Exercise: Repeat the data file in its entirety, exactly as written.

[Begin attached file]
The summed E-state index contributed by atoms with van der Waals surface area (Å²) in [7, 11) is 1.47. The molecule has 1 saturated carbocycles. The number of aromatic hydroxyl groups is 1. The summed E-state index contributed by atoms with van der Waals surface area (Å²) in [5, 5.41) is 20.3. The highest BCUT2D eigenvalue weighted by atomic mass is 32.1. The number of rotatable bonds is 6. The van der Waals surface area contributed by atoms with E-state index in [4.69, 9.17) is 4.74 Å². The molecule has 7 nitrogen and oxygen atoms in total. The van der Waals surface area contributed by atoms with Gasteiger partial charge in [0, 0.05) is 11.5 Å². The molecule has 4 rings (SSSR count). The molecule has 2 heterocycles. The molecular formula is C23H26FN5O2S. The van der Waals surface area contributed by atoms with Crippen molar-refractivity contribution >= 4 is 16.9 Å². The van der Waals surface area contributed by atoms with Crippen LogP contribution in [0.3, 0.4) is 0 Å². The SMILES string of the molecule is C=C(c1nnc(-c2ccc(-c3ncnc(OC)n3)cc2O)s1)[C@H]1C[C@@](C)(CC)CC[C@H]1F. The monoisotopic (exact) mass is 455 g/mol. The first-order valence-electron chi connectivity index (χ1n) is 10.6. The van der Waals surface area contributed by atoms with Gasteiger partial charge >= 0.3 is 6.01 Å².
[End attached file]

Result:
The summed E-state index contributed by atoms with van der Waals surface area (Å²) in [7, 11) is 1.47. The molecule has 1 saturated carbocycles. The number of aromatic hydroxyl groups is 1. The summed E-state index contributed by atoms with van der Waals surface area (Å²) in [5, 5.41) is 20.3. The highest BCUT2D eigenvalue weighted by atomic mass is 32.1. The number of rotatable bonds is 6. The van der Waals surface area contributed by atoms with E-state index in [4.69, 9.17) is 4.74 Å². The molecule has 7 nitrogen and oxygen atoms in total. The van der Waals surface area contributed by atoms with Gasteiger partial charge in [0, 0.05) is 11.5 Å². The molecule has 4 rings (SSSR count). The molecule has 2 heterocycles. The molecular formula is C23H26FN5O2S. The van der Waals surface area contributed by atoms with Crippen molar-refractivity contribution >= 4 is 16.9 Å². The van der Waals surface area contributed by atoms with Crippen LogP contribution in [0.3, 0.4) is 0 Å². The SMILES string of the molecule is C=C(c1nnc(-c2ccc(-c3ncnc(OC)n3)cc2O)s1)[C@H]1C[C@@](C)(CC)CC[C@H]1F. The monoisotopic (exact) mass is 455 g/mol. The first-order valence-electron chi connectivity index (χ1n) is 10.6. The van der Waals surface area contributed by atoms with Gasteiger partial charge >= 0.3 is 6.01 Å².